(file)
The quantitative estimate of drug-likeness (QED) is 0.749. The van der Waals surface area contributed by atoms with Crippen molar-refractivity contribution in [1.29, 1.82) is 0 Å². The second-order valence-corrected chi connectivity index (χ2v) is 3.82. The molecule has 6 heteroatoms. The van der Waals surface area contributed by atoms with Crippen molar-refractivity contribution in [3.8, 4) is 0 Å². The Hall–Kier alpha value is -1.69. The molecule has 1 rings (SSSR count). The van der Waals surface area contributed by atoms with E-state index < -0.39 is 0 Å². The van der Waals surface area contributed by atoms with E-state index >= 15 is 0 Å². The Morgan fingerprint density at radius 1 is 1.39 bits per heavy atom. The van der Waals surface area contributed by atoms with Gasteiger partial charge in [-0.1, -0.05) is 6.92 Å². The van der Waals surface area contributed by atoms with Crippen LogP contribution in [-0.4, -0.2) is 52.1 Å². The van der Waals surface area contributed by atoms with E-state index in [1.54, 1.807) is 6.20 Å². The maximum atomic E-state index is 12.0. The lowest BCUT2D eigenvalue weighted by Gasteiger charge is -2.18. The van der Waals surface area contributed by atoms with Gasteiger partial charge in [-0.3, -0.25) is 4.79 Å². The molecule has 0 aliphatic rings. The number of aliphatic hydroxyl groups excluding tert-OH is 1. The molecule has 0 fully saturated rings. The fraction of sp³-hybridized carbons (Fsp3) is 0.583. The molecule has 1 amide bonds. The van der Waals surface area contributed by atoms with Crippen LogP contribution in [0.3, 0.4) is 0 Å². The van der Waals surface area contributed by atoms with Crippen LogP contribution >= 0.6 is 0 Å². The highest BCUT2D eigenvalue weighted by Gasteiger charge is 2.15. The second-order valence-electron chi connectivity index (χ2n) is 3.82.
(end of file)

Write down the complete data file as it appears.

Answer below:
The quantitative estimate of drug-likeness (QED) is 0.749. The van der Waals surface area contributed by atoms with Crippen molar-refractivity contribution in [1.29, 1.82) is 0 Å². The second-order valence-corrected chi connectivity index (χ2v) is 3.82. The molecule has 6 heteroatoms. The van der Waals surface area contributed by atoms with Crippen molar-refractivity contribution in [3.8, 4) is 0 Å². The Hall–Kier alpha value is -1.69. The molecule has 1 rings (SSSR count). The van der Waals surface area contributed by atoms with E-state index < -0.39 is 0 Å². The van der Waals surface area contributed by atoms with E-state index >= 15 is 0 Å². The Morgan fingerprint density at radius 1 is 1.39 bits per heavy atom. The van der Waals surface area contributed by atoms with Gasteiger partial charge in [-0.1, -0.05) is 6.92 Å². The van der Waals surface area contributed by atoms with Crippen LogP contribution in [-0.4, -0.2) is 52.1 Å². The van der Waals surface area contributed by atoms with E-state index in [1.54, 1.807) is 6.20 Å². The maximum atomic E-state index is 12.0. The lowest BCUT2D eigenvalue weighted by Gasteiger charge is -2.18. The van der Waals surface area contributed by atoms with Gasteiger partial charge in [-0.3, -0.25) is 4.79 Å². The molecule has 0 aliphatic rings. The number of aliphatic hydroxyl groups excluding tert-OH is 1. The molecule has 0 fully saturated rings. The fraction of sp³-hybridized carbons (Fsp3) is 0.583. The molecule has 1 amide bonds. The van der Waals surface area contributed by atoms with Crippen LogP contribution in [0.3, 0.4) is 0 Å². The van der Waals surface area contributed by atoms with Crippen LogP contribution >= 0.6 is 0 Å². The highest BCUT2D eigenvalue weighted by Gasteiger charge is 2.15. The second-order valence-electron chi connectivity index (χ2n) is 3.82.